Sereno to SC: Junk quo warranto because SALN allegation not valid

Lian Buan
Sereno to SC: Junk quo warranto because SALN allegation not valid
Chief Justice Sereno says she will be able to prove in the Senate that she complied with the SALN law

MANILA, Philippines – Chief Justice Maria Lourdes Sereno submitted her comment to the Supreme Court (SC) on Monday, March 19, asking the en banc to junk the quo warranto petition against her.

A quo warranto petition is a legal remedy seeking to void an appointment.

In her 77-page comment, Sereno said the SC cannot base a quo warranto proceeding on the allegation that she did not submit Statements of Assets, Liabilities, and Net Worth (SALN) because it is not a valid ground. 

“Her alleged non-filing of UP SALNs with the Judicial and Bar Council (JBC) was not included in the impeachment complaint filed by lawyer Lorenzo Gadon and she has not yet been given the opportunity to debunk these allegations,” Sereno’s lawyers said in a statement.

Sereno said she will be able to prove in the Senate that she complied with the SALN law.

Solicitor General Jose Calida initiated a quo warranto proceeding to remove Sereno from office saying her appointment to the post was void from the start, because her non-filing of her SALNs violated the constitutional requirement of integrity for the chief justice post.

The SC en banc is in possession of a letter Sereno sent to the JBC in 2012, saying she should be exempted from the requirement to submit all her SALNs because it’s difficult to find them. The en banc has asked Sereno to explain, on top of a quo warranto deliberation.

She supposedly did not file 17 of her 20 SALNs from the time when she was a professor at the University of the Philippines. The JBC told the House committee on justice that they applied a substantial compliance rule when Sereno applied to be chief justice.

“There is no authority for the judicial review of a purely political question, as the OSG cannot substitute its judgment for the discretion of the JBC to include a name in the shortlist for the position of Chief Justice, and certainly the OSG cannot overturn the then President’s decision to appoint her to that position,” Sereno said.

What are the other arguments? Sereno said the one-year prescriptive period to file a quo warranto proceeding has lapsed. She has been serving as chief justice for 5 years now.

“There is no authority to commence a quo warranto proceeding more than four years after the expiration of the one-year statute of limitations,” she said.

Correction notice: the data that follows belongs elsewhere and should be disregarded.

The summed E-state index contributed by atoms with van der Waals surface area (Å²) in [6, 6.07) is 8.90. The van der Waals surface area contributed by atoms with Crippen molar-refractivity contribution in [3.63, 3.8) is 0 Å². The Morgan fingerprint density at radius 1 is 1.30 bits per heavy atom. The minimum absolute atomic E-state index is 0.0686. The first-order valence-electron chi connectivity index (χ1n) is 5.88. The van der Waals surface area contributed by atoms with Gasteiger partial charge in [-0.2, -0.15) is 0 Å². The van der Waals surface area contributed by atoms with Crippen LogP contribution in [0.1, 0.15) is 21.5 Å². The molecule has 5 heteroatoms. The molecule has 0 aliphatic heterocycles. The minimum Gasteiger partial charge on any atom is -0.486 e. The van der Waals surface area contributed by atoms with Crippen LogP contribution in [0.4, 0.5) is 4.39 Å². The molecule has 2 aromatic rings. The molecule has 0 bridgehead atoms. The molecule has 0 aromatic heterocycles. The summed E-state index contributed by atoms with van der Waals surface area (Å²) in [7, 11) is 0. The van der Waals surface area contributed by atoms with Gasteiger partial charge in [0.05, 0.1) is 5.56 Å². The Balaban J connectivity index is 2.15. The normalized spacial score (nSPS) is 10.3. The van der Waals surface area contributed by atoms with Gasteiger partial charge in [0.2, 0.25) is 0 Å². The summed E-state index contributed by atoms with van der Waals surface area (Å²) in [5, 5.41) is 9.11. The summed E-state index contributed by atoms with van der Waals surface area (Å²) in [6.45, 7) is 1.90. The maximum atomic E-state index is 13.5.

Sereno also added that a quo warranto removal will be violating the constitutional provision that members of the court shall be removed only by impeachment.

“To rule otherwise, and to preempt the impeachment process by summarily ousting the Chief Justice via quo warranto, would be tantamount to overthrowing the Constitution itself,” Sereno said.

What happens next? The en banc will take the comment into consideration, and decide how to move forward. Insiders say oral arguments are on the table of the en banc.

The en banc is deliberating this while Sereno is on indefinite leave.

Meanwhile, the House committee on justice has approved 6 articles of impeachment against Sereno.

The non-filing of SALN tops the articles, followed by alleged procurement violations in certain purchases and transactions under her leadership in the Supreme Court.

Why this matters. Any move by the en banc at this point will reframe interpretation of the rules. If they proceed with the quo warranto proceeding, it opens up a possibility of removing impeachable officials in this manner. Vice President Leni Robredo said this is a dangerous precedent even for President Rodrigo Duterte.

All eyes will be on the SC, too, as any decision they make now will be tainted by the public testimonies of justices against Sereno and the pressure they exerted on her to go on leave.

Certain groups in the judiciary are asking Sereno to resign, but she remains defiant and has continually called on the Senate trial to start as soon as possible. – Rappler.com

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Lian Buan

Lian Buan covers justice and corruption for Rappler. She is interested in decisions, pleadings, audits, contracts, and other documents that establish a trail. If you have leads, email lian.buan@rappler.com or tweet @lianbuan.